Citizen Nino: Who Wants To Help Researchers Document El Nino?

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Drought Tracker / El Nino Update – January 2016

El Nino San Diego KPBS
Thanks to KPBS Drought Tracker: Rainfall data comes from a weighted average of 96 weather stations throughout the state. Snowpack data represents the average of three different multi-station measures of the northern, central and southern Sierra snowpack. Scripps Institution of Oceanography researchers, through the California Nevada Applications Program RISA and the Center for Western Weather and Water Extremes, helped compile the data.

San Diego may have been drenched by El Niño-driven storms this week. But the latest update from the KPBS Drought Tracker shows the rest of California is still on track for a relatively average wet season

Scripps Seeks Jimmy Olsen – Cub Reporters

Researchers at Scripps Institution of Oceanography are recruiting amateur scientists (you) and the public to help monitor coastal erosion and shoreline damage.

As one of the largest El Niños in recent years continues to develop in the Pacific Ocean, Scripps Institution of Oceanography at UC San Diego is calling on the public to help document a historic climate event.

You can view more local bluff erosion news here.

Just what is El Nino? See below.

Scripps Oceanography’s “citizen science” projects will focus on data collection to document the impact of large waves on beach erosion and coastal flooding. Citizen science contributions may range from photographs to measurements of water temperatures and other environmental variables that are important to ongoing scientific research.

The executive director of the Southern California Coastal Ocean Observing System (SCCOOS) and the Coastal Data Information Program (CDIP), is hoping that members of the public will send in high-resolution photographs of damage caused by storms along the Southern California coastline, showing the impact of waves on the beaches. The photo record can validate the simulations that are part of ongoing research to measure the impact of waves on the shoreline.

“Geo-referenced, high-resolution photographs of coastal flooding and inundation during energetic wave events can be used to correlate wave heights collected by the CDIP buoys,” Julie Thomas, executive director said.

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Funded by the California Department of Boating and Waterways and the U.S. Army Corps of Engineers, CDIP real-time wave information can be found at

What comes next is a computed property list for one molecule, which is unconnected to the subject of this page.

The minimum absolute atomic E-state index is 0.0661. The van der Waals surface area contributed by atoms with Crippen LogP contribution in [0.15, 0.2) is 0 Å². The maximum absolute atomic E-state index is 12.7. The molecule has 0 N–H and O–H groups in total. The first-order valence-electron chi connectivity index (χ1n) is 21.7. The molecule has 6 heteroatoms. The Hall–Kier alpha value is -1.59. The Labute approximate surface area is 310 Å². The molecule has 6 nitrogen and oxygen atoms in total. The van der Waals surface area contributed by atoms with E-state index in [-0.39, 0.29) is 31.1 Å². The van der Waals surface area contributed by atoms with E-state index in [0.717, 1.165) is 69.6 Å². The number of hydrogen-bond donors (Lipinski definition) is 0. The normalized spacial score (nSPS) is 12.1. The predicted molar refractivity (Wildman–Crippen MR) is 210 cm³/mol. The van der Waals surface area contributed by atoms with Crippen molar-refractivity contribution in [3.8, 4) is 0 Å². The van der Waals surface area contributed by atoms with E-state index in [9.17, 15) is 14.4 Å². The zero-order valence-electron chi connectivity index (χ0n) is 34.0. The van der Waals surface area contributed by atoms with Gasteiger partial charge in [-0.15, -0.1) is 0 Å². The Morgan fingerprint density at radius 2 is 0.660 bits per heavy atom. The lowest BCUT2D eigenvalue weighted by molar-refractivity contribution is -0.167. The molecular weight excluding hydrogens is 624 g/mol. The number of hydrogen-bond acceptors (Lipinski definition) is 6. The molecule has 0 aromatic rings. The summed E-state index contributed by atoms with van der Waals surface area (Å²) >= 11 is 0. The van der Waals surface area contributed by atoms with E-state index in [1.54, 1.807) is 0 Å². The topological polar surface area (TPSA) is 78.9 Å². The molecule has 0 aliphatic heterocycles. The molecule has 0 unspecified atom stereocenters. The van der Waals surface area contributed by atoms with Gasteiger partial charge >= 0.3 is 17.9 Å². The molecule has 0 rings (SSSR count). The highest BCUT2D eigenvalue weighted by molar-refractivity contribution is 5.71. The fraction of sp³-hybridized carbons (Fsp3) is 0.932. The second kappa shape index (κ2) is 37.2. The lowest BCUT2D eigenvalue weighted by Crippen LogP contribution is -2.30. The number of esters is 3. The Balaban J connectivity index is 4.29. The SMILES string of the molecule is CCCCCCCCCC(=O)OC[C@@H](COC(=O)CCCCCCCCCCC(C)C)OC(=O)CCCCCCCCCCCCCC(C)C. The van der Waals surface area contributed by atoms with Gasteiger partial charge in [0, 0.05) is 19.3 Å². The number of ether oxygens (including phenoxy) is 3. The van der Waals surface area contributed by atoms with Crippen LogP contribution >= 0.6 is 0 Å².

Thomas is also looking for repeatability of photos over time.

“If someone takes photos from the exact same location during high tide everyday for a specified period of time, this could also help us quantify the effects of large waves causing seawall damage or damage to the shoreline,” said Thomas.

Scripps oceanographer Sarah Giddings, who studies nearshore and surf zone processes, will be observing how physics impacts important biological and chemical processes in the coastal environment. Giddings is interested in monitoring the effects of an El Niño on estuaries (bays, lagoons, harbors, or marshes) along the Southern California coast.

Giddings will be working with a high school environmental science class to monitor the salinity, temperature, and depth of estuaries to better understand the characteristics of estuaries, and how an estuary responds to El Niño.

“This experiment will help us understand how the water circulates in the estuary and how oxygen levels increase or decrease after a big storm, and, how this affects marine ecology in the estuary,” she said.

Giddings will partner with the Southern California Coastal Water Research Project (SCCWRP) to engage with cities and counties to study smaller estuaries. Specifically, the researchers hope to obtain before-and-after photos of high-tide events along as much of the California coastline as possible.

“These before-and-after photos will be a good indicator of future sea-level conditions. Extreme sea events are likely to occur more often as the ocean responds to climate change,” said Giddings.

Gallien says that these data sets will help with flood mapping, observing morphological change along the shoreline, estuaries, and other habitats.

“The size of the beach matters, and we will watch the coastline closely if this El Niño happens,” said Gallien.

How To Participate

Those wishing to contribute photos of storm events along the coast or to obtain more information on how to help document this year’s El Niño can e-mail researchers at

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